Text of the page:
- January 8, 2010
- Posted by: soscbaha
- Category: Lecture Series
08 January, 2010
Politics without Guarantees: Gramsci, Uneven Development, and the Constitution of a ‘People’
The historical geography of capitalist development is at a key inflection point in which the geographical configurations of power are rapidly shifting at the very moment when the temporal dynamic is facing very serious constraints. The uneven development of capitalist practices throughout the world has produced anti-capitalist movements, though not uniformly of a progressive sort, all over the place. The Maoist uprising in Nepal is paradigmatic.
These movements, while unique in certain respects, have attempted to open spaces within which something radically different in terms of dominant social relations, ways of life, productive capacities and mental conceptions of the world can flourish. They have sought to reconstitute socially heterogeneous subaltern actors as new collective individuals—a ‘people’ who can build a life-in-common in the midst of immense human suffering and unmet needs. But, as history shows, popular revolutions can quickly become ‘passive revolutions’: sometimes weakly reformist and at other times reactionary and authoritarian. Furthermore, once the ‘people’ are recognised as a political category rather than a datum of the social structure, it becomes evident that any democracy that fails to constantly renew the ‘people’ as historical actors who can engage in practices of ‘commoning’ risks dissipating into sectarian plurality and a politics of special interests.
The talk will demonstrate how these insights can be traced back to the formative writings of Antonio Gramsci, and why he remains relevant for understanding and advancing democratic practices in contemporary South Asia.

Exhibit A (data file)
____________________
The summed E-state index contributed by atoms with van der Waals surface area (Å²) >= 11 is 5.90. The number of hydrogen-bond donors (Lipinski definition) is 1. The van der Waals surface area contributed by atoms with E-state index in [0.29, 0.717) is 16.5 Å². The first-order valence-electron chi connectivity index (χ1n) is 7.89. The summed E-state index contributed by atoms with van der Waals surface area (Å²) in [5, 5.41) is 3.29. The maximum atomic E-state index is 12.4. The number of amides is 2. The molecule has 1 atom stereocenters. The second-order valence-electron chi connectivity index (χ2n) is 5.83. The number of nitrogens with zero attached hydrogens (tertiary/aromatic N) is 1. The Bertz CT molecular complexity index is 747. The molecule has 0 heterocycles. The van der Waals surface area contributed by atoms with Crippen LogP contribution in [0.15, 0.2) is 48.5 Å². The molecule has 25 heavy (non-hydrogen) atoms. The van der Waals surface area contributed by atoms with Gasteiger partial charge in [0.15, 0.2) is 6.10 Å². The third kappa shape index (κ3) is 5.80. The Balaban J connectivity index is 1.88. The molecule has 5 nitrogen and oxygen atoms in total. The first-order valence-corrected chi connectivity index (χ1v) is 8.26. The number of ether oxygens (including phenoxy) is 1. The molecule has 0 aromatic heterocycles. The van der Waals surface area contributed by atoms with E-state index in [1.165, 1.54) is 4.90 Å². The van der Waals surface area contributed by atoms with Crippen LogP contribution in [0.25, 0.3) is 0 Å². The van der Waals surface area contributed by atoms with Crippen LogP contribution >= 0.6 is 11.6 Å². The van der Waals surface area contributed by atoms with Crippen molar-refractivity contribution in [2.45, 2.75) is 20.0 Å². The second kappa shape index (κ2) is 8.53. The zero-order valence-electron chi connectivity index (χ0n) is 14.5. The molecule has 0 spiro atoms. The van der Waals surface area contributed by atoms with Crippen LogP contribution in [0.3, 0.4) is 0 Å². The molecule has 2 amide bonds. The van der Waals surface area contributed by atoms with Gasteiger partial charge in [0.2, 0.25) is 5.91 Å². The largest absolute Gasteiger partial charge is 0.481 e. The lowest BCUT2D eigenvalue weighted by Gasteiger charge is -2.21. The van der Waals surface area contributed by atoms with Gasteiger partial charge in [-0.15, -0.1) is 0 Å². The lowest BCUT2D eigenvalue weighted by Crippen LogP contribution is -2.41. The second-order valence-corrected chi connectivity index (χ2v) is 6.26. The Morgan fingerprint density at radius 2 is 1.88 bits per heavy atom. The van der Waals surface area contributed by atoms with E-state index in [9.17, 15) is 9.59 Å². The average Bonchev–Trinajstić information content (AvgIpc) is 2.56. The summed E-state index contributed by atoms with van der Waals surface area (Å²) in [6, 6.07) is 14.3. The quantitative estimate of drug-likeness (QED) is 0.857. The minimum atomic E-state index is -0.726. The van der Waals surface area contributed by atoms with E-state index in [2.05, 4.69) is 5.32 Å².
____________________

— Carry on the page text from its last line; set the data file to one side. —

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Listen to or download lecture in audio format
Vinay Gidwaniis a Professor of Geography at the City University of New York. He is interested in capitalist transformations of agriculture and agroecologies, and their inter-connections with cities through labour and capital flows. In attempting to understand various spatial resolutions of the ‘agrarian question’ he foreground three areas of research: first, the cultural politics and geographies of work; second, the more-than-human constitution of social relations; and third, emergent terrains of injustice and struggle. He is presently working on urban and regional circuits of waste, and the labour processes that emerged around these, in the growth of metropolitan Delhi post-1930. This endeavour is part of a larger project called ‘The Afterlives of Waste’ that is an investigation into the spatial histories, political uses, and contemporary global political economy of commodity detritus. Prof Gidwani’s analytical approach builds on a range of intellectual currents, most prominently agrarian studies, economics, ecology, postcolonial criticism and various strands of Marxism, particularly Marxist geography. He is the author, most recently, of Capital, Interrupted: Agrarian Development and the Politics of Work in India (2008).